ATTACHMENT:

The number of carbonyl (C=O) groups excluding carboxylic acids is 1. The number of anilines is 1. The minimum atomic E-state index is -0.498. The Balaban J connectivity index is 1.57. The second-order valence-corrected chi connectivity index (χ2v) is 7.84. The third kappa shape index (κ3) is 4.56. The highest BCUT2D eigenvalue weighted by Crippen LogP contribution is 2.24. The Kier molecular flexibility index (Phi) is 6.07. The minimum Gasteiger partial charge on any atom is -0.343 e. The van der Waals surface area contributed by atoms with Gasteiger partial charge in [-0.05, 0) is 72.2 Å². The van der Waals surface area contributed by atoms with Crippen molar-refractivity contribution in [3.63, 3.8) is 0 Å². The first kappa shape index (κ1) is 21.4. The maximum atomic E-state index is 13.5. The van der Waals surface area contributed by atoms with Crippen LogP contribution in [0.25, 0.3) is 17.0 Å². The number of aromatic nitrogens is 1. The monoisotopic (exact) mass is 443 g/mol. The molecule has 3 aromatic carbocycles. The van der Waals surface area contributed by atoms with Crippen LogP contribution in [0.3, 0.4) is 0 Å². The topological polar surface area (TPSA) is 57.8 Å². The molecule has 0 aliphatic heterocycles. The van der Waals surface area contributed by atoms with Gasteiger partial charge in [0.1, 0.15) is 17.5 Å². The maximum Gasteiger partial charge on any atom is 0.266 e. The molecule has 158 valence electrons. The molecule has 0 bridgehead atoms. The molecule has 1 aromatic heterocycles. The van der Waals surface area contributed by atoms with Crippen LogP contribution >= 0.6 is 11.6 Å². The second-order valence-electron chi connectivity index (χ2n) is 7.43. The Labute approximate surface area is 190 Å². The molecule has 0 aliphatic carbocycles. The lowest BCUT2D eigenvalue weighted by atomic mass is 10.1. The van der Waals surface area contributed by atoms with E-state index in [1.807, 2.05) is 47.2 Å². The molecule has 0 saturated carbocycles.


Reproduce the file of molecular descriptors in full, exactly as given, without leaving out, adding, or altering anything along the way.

The number of carbonyl (C=O) groups excluding carboxylic acids is 1. The number of anilines is 1. The minimum atomic E-state index is -0.498. The Balaban J connectivity index is 1.57. The second-order valence-corrected chi connectivity index (χ2v) is 7.84. The third kappa shape index (κ3) is 4.56. The highest BCUT2D eigenvalue weighted by Crippen LogP contribution is 2.24. The Kier molecular flexibility index (Phi) is 6.07. The minimum Gasteiger partial charge on any atom is -0.343 e. The van der Waals surface area contributed by atoms with Gasteiger partial charge in [-0.05, 0) is 72.2 Å². The van der Waals surface area contributed by atoms with Crippen molar-refractivity contribution in [3.63, 3.8) is 0 Å². The first kappa shape index (κ1) is 21.4. The maximum atomic E-state index is 13.5. The van der Waals surface area contributed by atoms with Crippen LogP contribution in [0.25, 0.3) is 17.0 Å². The number of aromatic nitrogens is 1. The monoisotopic (exact) mass is 443 g/mol. The molecule has 3 aromatic carbocycles. The van der Waals surface area contributed by atoms with Crippen LogP contribution in [0.3, 0.4) is 0 Å². The topological polar surface area (TPSA) is 57.8 Å². The molecule has 0 aliphatic heterocycles. The van der Waals surface area contributed by atoms with Gasteiger partial charge in [0.1, 0.15) is 17.5 Å². The maximum Gasteiger partial charge on any atom is 0.266 e. The molecule has 158 valence electrons. The molecule has 0 bridgehead atoms. The molecule has 1 aromatic heterocycles. The van der Waals surface area contributed by atoms with Crippen LogP contribution >= 0.6 is 11.6 Å². The second-order valence-electron chi connectivity index (χ2n) is 7.43. The Labute approximate surface area is 190 Å². The molecule has 0 aliphatic carbocycles. The lowest BCUT2D eigenvalue weighted by atomic mass is 10.1. The van der Waals surface area contributed by atoms with E-state index in [1.807, 2.05) is 47.2 Å². The molecule has 0 saturated carbocycles.